Godzilla: King Of The Monsters Will Explore Serious Themes, Monarch, Treat Creatures As Gods
Mike Dougherty talks about his approach to the Godzilla sequel
After Gareth Edwards brought Godzilla back into the fold with his 2014 movie, Legendary Pictures set out to build their own cinematic MonsterVerse. To that end, they had Jordan-Vogt Roberts helm Kong: Skull Island, setting both monsters on a collision course in 2020’s Godzilla vs Kong. Before we get there however, we have this year’s epic sequel Godzilla: King of the Monsters to deal with. And director Michael Dougherty plans on continuing the serious nature of the 2014 reboot while giving fans plenty of monster-on-monster action.
In expanded interviews given to Empire Magazine and Total Film, Dougherty revealed tidbits about his approach to the movie as well as some plot details. The biggest challenge for Dougherty was to balance the seriousness introduced to the franchise with Edwards’ Godzilla, while also ensuring he gives fans a bigger payoff by not holding back on the major monster reveals until the end of the movie.
We’ve definitely increased the intensity. We have a lot of monsters. I think Gareth had a lot of fun playing cat-and-mouse and I love the slow-build he created. But we definitely take the gloves off for this film. No holding back.
That of course, doesn’t mean the movie won’t have its fair share of serious themes. If there’s one thing Toho’s original 1954 Gojira was known for, it was its use of metaphorical themes comparing Godzilla to the nuclear devastation the US had unleashed on Hiroshima and Nagasaki, showing imagery eerily similar to post-bombing Japan in an entirely new light. While the World War II era isn’t making a comeback, the Godzilla sequel’s plot does feature its share of somber themes and considers the humans as the villains who have been infecting and corrupting the planet whose rightful owners are these monsters. Dougherty refers to them as Gods.
These are the Titans. These are the source of all our legends about dragons; Leviathan, Behemoths, all the creatures from the Bible, from Ancient Greek mythology. The premise we’re going off here is that they’re not fairy tales – they’re real.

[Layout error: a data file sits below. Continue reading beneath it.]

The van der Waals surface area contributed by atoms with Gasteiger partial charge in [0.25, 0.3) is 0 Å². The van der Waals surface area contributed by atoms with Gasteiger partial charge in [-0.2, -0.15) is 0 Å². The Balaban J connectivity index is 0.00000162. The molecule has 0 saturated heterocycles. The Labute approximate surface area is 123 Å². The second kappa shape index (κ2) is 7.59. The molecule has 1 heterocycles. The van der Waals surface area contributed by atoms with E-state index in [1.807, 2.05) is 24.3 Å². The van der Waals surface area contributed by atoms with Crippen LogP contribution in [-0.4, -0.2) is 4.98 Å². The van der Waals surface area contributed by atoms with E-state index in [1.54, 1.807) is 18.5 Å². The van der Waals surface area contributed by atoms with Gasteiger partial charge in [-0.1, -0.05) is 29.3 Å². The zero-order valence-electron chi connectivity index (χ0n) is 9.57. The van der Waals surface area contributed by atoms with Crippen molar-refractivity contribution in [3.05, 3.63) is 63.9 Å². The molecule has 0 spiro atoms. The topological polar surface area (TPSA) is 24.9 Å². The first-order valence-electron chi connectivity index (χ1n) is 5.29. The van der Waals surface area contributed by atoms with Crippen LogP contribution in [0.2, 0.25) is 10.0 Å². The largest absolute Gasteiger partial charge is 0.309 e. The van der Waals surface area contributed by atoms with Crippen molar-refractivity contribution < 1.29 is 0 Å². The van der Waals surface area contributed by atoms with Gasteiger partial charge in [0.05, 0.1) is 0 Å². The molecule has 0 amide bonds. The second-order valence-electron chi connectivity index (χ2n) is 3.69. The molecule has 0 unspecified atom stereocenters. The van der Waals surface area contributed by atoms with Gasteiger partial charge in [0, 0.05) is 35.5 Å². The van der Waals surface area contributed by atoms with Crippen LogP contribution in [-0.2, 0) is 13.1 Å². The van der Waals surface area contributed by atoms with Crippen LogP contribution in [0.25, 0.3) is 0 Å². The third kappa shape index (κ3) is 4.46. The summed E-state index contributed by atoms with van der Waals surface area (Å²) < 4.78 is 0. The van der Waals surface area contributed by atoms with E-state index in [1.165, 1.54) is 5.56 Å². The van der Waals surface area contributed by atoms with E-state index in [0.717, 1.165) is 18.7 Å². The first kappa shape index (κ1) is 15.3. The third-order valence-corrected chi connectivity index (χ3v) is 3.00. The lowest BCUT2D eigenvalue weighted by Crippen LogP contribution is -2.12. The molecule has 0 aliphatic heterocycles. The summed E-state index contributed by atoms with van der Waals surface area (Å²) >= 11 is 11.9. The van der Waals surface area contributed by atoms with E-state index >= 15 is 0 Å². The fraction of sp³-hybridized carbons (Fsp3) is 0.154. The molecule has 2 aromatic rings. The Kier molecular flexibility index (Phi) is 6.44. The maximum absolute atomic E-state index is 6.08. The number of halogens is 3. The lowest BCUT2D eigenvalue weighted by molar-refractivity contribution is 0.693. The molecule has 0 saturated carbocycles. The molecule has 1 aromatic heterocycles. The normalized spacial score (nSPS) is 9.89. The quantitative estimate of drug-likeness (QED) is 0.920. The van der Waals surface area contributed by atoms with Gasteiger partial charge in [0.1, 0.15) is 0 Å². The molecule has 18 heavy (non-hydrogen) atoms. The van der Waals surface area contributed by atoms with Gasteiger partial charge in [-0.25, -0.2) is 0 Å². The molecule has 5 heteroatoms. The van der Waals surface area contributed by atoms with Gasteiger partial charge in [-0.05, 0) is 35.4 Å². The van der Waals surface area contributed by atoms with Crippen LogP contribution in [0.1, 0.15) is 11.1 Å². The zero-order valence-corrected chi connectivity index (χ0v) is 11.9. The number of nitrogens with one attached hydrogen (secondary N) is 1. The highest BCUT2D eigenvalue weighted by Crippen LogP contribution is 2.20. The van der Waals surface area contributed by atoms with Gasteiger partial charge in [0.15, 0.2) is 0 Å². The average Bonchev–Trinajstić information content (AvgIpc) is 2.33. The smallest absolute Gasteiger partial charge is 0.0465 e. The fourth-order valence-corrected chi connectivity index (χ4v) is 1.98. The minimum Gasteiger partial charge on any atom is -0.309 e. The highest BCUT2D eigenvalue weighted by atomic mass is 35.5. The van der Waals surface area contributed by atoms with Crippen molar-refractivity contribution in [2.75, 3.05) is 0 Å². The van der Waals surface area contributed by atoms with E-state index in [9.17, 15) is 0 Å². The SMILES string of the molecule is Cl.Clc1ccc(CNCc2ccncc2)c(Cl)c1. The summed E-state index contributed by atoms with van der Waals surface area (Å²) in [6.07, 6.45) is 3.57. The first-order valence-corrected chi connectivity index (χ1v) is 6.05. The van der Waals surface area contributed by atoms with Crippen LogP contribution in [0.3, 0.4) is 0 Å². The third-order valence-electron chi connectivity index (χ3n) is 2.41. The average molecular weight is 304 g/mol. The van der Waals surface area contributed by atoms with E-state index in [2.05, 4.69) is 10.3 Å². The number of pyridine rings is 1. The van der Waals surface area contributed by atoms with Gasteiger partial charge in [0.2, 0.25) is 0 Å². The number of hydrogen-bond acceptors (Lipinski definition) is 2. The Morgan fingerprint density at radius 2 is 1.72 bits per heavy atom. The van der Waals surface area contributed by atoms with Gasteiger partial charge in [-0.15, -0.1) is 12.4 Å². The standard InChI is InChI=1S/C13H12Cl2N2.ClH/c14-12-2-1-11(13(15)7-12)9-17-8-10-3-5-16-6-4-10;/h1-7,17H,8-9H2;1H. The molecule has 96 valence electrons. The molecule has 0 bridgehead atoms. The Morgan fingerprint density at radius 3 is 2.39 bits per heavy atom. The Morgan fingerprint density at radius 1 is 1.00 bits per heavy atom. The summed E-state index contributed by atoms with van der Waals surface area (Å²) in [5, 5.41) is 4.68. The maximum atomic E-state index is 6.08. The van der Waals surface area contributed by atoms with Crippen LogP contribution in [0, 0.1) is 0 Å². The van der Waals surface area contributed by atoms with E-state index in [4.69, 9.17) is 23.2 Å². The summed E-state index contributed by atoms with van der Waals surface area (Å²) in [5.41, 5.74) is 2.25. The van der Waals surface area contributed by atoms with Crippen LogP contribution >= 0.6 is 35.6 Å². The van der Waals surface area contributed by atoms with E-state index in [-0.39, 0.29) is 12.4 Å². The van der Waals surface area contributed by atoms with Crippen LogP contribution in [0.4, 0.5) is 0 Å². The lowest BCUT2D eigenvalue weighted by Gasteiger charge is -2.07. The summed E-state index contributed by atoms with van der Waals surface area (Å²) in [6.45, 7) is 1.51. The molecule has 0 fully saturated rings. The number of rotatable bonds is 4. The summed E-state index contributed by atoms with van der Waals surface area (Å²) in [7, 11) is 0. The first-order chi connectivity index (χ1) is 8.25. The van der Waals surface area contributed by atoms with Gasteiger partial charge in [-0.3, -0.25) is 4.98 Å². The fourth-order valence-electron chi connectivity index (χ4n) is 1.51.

It wouldn’t be a true Godzilla film if you didn’t touch upon those things. Otherwise, you’re just making a big dumb giant monster movie. There has to be a sprinkle of it, otherwise you’re not being faithful to the original intent of the series. Anyone who thinks otherwise is not a true Godzilla fan.
Speaking of fans, Godzilla fanatics are quite looking forward to the introduction of his most iconic antagonists. There’s Rodan, born out of volcanic eruptions, there’s Mothra, the moth-like creature with telepathic abilities and then there’s King Ghidorah, Godzilla’s primary nemesis, the three-headed dragon capable of shooting out lightning. Despite this ever-expanding focus on monsters, with each even getting their own signature roars, Dougherty is careful not to lose sight of the human characters. He’s accordingly given the mysterious organization Monarch a more prominent role, promising to dig deeper into its origins and intentions.
We definitely peel back the curtain more on Monarch than any of the other previous films have. We’ll actually go into the organization, we’ll see their facilities, we’ll see the expanse of their resources. They’ve definitely been preparing for the rise of these creatures for a very long time.
As for the core characters we connect with, the story follows a family comprising of a paleobiologist wife (Vera Fermiga), a zoologist ex-husband (Kyle Chandler) and their daughter (Mille Bobbie Brown), with the wife looking to find a way to communicate with the monsters. Godzilla actors Ken Watanbe and Sally Hawkins also return, hopefully in more expanded and meaningful roles this time.
Godzilla: King of the Monsters has an assortment of cast members as its plot centers around Godzilla and the organization Monarch combating the threat of three new creatures – Rodan, Mothra and King Ghidorah. It’s highly speculated that either of Rodan or Mothra might join forces with Godzilla in battling Ghidorah (possibly even both). The movie has received some intense and epic trailers, first at San Diego Comic Con 2018, and then at Brazil’s CCXP 2018 and has fans pumped up to see CGI recreations of some of the most iconic monsters in Toho’s Godzilla franchise.
Godzilla: King of the Monsters releases in theaters on May 31, 2019.